To our Black colleagues, students, and families: You matter. Your lives matter. Your trauma and anger matter. Your voices, your stories, and your dreams matter. We mourn with you, we stand with you, and we are committed to doing the collective work of fighting racism in all places and in all forms. Our Pledge

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Understanding how to integrate different approaches can go a long way toward helping students of color build a sense of belonging at school.
Sonta Hamilton Roach writes about creating an education system that embraces culture and fits the needs of students, families and community members.
Mandy Smoker Broaddus shares a set of steps that can make an immediate impact in helping American Indian and Alaska Native students, families and community members feel welcome at school.
Centering cultural responsiveness on youth, families and elders and making cultural connections across the curriculum are two of the family engagement strategies shared in this blog post.
Teachers can engage in self-education and open up their classrooms to culture in forming strategies to end persistent and damaging stereotypes.
Legislation that establishes tribal K-12 schools is a step toward honoring meaningful self-determination policy for Native people. It's also a way to emphasize Native culture and improve student outcomes.
Building the academic vocabulary of English learner students while teaching math or history can be a heavy lift for teachers. Tim Blackburn writes about an approach a California high school is adopting.
During Hispanic Heritage Month, Rosie Santana considers the contributions of Latinx culture to public education.
Youth program partnerships can help districts and schools accomplish more than what they can do alone. How can you build your capacity to manage them?
Steve Fleischman recommends Wildflowers, by Jonathan P. Raymond—a book that illuminates how a district put its whole-child credo into action and may inspire you to do more and better.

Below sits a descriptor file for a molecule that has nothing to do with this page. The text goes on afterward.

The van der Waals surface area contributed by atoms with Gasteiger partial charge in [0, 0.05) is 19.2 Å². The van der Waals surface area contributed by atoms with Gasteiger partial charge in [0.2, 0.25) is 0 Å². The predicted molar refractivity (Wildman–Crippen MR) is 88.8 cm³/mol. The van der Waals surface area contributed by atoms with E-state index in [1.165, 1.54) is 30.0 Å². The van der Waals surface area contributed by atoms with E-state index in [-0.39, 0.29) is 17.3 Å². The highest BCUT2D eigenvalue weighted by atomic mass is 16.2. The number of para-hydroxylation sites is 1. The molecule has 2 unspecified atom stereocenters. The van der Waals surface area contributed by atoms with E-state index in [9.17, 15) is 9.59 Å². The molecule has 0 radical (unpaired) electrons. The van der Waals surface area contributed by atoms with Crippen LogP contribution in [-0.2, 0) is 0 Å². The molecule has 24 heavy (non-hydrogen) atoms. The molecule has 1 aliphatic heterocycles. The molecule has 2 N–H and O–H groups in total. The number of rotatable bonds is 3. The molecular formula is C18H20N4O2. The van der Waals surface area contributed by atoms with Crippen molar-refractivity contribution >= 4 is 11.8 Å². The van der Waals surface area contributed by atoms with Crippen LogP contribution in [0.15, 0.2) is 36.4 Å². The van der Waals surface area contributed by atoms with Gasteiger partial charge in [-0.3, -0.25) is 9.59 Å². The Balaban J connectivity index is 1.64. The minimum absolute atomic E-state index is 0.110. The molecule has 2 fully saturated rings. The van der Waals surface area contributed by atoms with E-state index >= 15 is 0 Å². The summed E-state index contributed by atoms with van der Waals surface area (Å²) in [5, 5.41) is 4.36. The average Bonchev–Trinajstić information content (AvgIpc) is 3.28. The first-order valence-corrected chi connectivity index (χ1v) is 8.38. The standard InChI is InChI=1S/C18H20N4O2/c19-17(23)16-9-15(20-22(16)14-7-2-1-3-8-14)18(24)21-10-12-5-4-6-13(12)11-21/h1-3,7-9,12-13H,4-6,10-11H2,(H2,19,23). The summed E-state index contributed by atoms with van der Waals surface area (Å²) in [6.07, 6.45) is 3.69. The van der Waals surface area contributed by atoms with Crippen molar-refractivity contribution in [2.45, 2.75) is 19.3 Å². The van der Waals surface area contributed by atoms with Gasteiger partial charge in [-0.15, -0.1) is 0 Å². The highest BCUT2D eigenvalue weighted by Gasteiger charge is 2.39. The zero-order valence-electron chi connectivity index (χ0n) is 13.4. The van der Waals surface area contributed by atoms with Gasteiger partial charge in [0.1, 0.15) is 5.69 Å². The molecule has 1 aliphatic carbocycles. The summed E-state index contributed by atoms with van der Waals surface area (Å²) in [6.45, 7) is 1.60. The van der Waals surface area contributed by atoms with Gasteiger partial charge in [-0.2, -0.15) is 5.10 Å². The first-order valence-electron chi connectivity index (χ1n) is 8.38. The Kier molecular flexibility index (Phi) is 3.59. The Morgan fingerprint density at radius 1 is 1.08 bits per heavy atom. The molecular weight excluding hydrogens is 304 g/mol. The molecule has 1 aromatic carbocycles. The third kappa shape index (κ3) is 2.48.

Angela Sandino writes about strategies that school leaders can follow to create optimal conditions for their teachers with English learners in their classrooms.
On our blog, we discuss a new research-based tool designed to help districts assess their English learner programs—and optimize their support for English learner students.
For students in a writing class in a rural Idaho high school, sharing writing with peers in other states pushed their comfort zones. What did the students learn from this networking experience?
Nanci Schneider gives a districts a school improvement formula for juggling local mandates and meeting state standards: Stay focused on student achievement and build a network.
When it comes to CTE, what teaching models make a difference? Our bloggers make a case for combining project-based and blended learning models into a powerful CTE teaching approach.
When it comes to CTE, what teaching models make a difference? Our bloggers make a case for combining project-based and blended learning models into a powerful CTE teaching approach.
Going to college makes a significant difference in students' future earnings. Read about how CTE could help energize more Oregon students to pursue a postsecondary path.
When your goal is to make expanded opportunities for English learners to practice language skills throughout the school day a reality, how do you go about it?
This is the second in a three-part series on Ontario School District’s “language in the air” approach to creating opportunities for students learning English to practice language throughout the school day. Check out Part 1 and Part 3 to learn more about this project. From the beginning, our
For districts and schools hit hard by teacher shortages, there's only so much you can do alone in hiring and keeping high-quality teachers. Mike Siebersma writes on how networks can be the answer.

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